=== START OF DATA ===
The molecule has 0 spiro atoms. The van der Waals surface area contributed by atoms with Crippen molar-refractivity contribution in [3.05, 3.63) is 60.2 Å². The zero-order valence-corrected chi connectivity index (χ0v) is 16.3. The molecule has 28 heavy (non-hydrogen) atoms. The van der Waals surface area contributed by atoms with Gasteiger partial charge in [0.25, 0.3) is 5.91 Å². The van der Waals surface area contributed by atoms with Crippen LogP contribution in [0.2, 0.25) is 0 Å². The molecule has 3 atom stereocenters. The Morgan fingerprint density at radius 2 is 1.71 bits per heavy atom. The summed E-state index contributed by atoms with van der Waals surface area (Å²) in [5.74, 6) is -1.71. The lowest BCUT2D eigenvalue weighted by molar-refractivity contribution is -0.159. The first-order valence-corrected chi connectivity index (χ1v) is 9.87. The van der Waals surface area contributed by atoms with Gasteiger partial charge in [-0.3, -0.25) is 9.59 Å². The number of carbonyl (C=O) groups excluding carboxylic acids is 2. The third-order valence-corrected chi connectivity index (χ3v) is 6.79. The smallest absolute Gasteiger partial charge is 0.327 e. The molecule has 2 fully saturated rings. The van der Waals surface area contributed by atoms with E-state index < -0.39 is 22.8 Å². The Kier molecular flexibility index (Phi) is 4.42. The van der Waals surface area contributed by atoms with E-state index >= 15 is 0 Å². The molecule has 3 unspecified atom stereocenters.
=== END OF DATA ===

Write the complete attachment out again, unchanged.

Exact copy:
The molecule has 0 spiro atoms. The van der Waals surface area contributed by atoms with Crippen molar-refractivity contribution in [3.05, 3.63) is 60.2 Å². The zero-order valence-corrected chi connectivity index (χ0v) is 16.3. The molecule has 28 heavy (non-hydrogen) atoms. The van der Waals surface area contributed by atoms with Gasteiger partial charge in [0.25, 0.3) is 5.91 Å². The van der Waals surface area contributed by atoms with Crippen LogP contribution in [0.2, 0.25) is 0 Å². The molecule has 3 atom stereocenters. The Morgan fingerprint density at radius 2 is 1.71 bits per heavy atom. The summed E-state index contributed by atoms with van der Waals surface area (Å²) in [5.74, 6) is -1.71. The lowest BCUT2D eigenvalue weighted by molar-refractivity contribution is -0.159. The first-order valence-corrected chi connectivity index (χ1v) is 9.87. The van der Waals surface area contributed by atoms with Gasteiger partial charge in [-0.3, -0.25) is 9.59 Å². The number of carbonyl (C=O) groups excluding carboxylic acids is 2. The third-order valence-corrected chi connectivity index (χ3v) is 6.79. The smallest absolute Gasteiger partial charge is 0.327 e. The molecule has 2 fully saturated rings. The van der Waals surface area contributed by atoms with E-state index < -0.39 is 22.8 Å². The Kier molecular flexibility index (Phi) is 4.42. The van der Waals surface area contributed by atoms with E-state index >= 15 is 0 Å². The molecule has 3 unspecified atom stereocenters.